Artificial intelligence, a help for people with disabilities

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Duración lectura: 3m. 43s.
Otto Knoke maneja la computadora con la vista (foto_ Microsoft)

Otto Knoke operates his computer using an eye-tracking software (photo: Microsoft)

 

Artificial intelligence (AI) is increasingly present in our daily lives. Nowadays, turning on your lights at home can be done with a simple command. Technologies like this are especially useful for one sector of the population: people with disabilities.

One of the main benefits that AI has brought with it has been making access to information and communication by the media and via other formats easier. Equally beneficial, it’s also helped health personnel and caregivers, thanks to tools that make it possible to connect more deeply with patients with disabilities.

Poland is at the forefront of this type of technological advance with its “Insension” project. The project harnesses AI within a daycare facility for disabled children so that its staff can understand what children with hearing and verbal-based disabilities or mobility impairment want to communicate more easily through the use of signals. Through videos and recordings, an AI system analyzes each of the children’s movements, gestures or sounds and manages to decipher what they mean for each particular child.

Large tech companies seek to improve the communication channels available for people with disabilities

Just as AI is used to support healthcare personnel, it also contributes in other ways. Gregorio Saravia Méndez, member of the Spanish Committee of Representatives of People with Disabilities (CERMI), comments to Aceprensa that “artificial intelligence can be used at the service of people with intellectual disabilities who have difficulty with reading comprehension. In this sense, it can be combined with easy read , improving reading accessibility according to the specific needs of each person”.

Tech giants get on board

Companies at the forefront of tech innovation also are seeking to improve the communication channels available to people with disabilities through AI. Microsoft is just one of the Tech Giants that has hopped on the wagon, incorporating Eye Control into its technology, an operating system created in 2018 that makes tasks which previously required using a physical mouse and keyboard possible for individuals with severe mobility issues using only their eyes.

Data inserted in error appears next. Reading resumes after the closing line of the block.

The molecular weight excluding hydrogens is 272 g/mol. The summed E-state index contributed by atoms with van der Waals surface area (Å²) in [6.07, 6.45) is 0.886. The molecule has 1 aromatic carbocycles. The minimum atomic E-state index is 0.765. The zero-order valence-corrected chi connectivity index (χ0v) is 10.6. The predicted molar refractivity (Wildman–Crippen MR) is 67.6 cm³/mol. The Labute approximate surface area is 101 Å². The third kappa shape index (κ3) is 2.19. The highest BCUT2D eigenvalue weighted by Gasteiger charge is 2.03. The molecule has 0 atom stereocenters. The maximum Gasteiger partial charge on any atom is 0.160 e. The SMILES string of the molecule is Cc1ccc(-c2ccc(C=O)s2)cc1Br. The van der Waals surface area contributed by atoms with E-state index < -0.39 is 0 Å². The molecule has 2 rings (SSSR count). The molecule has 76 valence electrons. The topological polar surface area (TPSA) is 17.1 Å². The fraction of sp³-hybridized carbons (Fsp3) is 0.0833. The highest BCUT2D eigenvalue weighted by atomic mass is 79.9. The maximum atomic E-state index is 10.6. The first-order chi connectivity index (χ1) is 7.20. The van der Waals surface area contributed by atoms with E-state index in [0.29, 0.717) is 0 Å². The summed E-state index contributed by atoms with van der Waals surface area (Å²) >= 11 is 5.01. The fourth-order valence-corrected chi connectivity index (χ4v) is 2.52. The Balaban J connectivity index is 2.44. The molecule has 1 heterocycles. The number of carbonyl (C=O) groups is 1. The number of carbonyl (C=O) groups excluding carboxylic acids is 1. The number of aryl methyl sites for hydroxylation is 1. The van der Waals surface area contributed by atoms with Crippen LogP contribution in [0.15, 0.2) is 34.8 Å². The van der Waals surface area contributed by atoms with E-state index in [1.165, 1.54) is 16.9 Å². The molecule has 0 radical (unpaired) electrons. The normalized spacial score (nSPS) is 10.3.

This program has been more than tested: Microsoft shared Guatemalan BI expert Otto Knoke’s case in 2018. Thanks to the technology, he was able to continue working despite the loss of some of his faculties. In 1998, Knoke was diagnosed with amyotrophic lateral sclerosis – the same disease as astrophysicist Stephen Hawking – which led him to lose, first, the movement of his arms and hands, then that of his legs, and finally, his ability to speak.

This forced him to have to resign from his job as CEO of Bancared, a company which creates banking systems and ATMs throughout Latin America. After learning about the Eye Control program, he was able to go back to work and founded a company dedicated to analyzing data from different industries in Guatemala.

Like Microsoft, Google has also used AI to create apps that improve the quality of life for people with disabilities. Lookout, for example, assists people with low vision or blindness. Using the individual’s camera on their cell phone, the app makes it easier to get more information about their surroundings quicker, making tasks like sorting mail or putting away groceries easier. The tech giant has also developed another AI-infused application called Live Caption, a kind of virtual translator that gives a verbal description of images and reads messages as they reach users’ devices.

The most recent application that Google unveiled is called Project Relate. The app facilitates communication for people with speech impairments, as it’s been designed so that users can be understood by their mobile devices. In this way, they can compose messages using their own voice.

Enhamed Enhamed Mohamed Yahdih, Spanish blind Paralympic medalist, has benefited from several technological tools developed by Google. In an interview with El País, he mentioned that, through the apps, he’s been able to get to know the world more fully and form a more concrete idea of the things around him.

AI can make life easier for people with disabilities, but there are challenges and risks that come along with its use as well. One of these is due to the fact that operating systems collect user data, and in the case of people with disabilities, it is especially necessary to safeguard their privacy, since their profiles include information about their physical conditions, which could expose them to discrimination or danger.

Translated from Spanish by Lucia K. Maher

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